I'm reading this book. I have a little snippet for you: "...as a growing number of firms see the benefits of mass collaboration, this new way of organizing will eventually displace the traditional corporate structures as the economy's primary engine of wealth creation." So, Viacom, so old model business, open up your content and let us help you, or witness your own demise.

San Franwheresco?

I went to a NextNY event recently. And it was good, real good. People, New York is where the tech wave is brewing. There are so many minds in this city, and it seems they're all up to date.
You should check this group out, cause it might make ya rich. BTW, they have both a blog and a wiki. I think that wiki's in any shape or form are useful to community (Wow, what a profound statement, Tony!)

29 March 2007

Justin.tv is the logical next step

So Justin, how was your day? Don't answer that, I'll get the highlights from the viewers. So we've come to a point beyond everyone's 15 minutes on to 10 plus days of fame now. Justin strapped a camera to his head, and he's been on .tv ever since. Think about all the product placement! Although not compelling, I found myself giving Justin about 12 minutes of watching him on a couch talking to some girl. It will be interesting to see how/if this blows up.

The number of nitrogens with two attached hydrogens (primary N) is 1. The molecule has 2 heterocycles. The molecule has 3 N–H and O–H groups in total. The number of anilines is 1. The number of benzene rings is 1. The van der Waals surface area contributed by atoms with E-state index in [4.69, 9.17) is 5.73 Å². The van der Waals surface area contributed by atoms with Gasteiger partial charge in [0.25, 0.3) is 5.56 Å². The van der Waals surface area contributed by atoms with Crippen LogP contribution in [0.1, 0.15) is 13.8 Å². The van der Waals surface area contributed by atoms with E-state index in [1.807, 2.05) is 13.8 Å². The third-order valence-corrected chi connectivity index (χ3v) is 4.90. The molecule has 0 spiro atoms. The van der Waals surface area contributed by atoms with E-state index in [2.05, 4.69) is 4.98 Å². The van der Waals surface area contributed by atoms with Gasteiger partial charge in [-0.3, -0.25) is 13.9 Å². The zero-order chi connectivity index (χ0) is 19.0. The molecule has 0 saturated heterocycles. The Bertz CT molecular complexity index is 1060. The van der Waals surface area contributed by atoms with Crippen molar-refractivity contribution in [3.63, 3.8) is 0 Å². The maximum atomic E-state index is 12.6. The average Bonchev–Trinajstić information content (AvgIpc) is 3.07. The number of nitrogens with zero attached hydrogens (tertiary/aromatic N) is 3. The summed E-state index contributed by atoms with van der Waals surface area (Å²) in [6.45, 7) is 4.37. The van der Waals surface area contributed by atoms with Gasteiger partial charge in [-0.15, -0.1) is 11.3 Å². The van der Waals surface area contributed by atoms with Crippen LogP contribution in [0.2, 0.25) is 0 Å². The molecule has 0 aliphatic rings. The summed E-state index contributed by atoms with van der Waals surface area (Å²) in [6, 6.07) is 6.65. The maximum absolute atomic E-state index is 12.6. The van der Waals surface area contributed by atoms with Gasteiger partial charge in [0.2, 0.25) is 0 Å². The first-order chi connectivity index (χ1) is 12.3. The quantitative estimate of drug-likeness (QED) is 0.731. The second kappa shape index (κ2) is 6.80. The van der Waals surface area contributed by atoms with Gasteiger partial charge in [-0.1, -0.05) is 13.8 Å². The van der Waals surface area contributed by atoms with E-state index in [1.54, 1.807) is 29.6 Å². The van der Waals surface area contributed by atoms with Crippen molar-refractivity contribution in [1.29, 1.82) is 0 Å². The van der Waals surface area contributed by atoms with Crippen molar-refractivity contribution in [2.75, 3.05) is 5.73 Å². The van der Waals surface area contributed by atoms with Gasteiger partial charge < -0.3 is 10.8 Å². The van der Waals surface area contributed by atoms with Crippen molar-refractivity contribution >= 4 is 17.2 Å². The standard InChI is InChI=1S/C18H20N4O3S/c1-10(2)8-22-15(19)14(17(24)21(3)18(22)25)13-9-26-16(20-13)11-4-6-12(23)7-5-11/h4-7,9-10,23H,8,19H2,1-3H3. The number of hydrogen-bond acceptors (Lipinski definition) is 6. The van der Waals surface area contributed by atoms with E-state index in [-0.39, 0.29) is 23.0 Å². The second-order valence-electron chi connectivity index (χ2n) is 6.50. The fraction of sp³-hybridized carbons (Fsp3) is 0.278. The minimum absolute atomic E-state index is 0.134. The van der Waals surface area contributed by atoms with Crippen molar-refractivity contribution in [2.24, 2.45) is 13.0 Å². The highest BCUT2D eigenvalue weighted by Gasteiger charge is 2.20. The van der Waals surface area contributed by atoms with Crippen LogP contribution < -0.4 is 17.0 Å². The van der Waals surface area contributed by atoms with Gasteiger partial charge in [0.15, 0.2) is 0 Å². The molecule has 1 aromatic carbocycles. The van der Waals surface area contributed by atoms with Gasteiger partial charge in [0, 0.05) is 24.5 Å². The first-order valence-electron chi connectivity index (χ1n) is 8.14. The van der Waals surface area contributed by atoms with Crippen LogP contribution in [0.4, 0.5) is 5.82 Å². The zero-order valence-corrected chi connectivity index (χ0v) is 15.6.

27 March 2007

Drew, thank you for saying what we've all been thinking, in the Dub Style.
This is a video by the author of ToothpasteForDinner, a dangerously addictive web comic. He and his woman Natalie Dee, live in Columbus, the creative center of America. The point is I keep coming back. And so should you.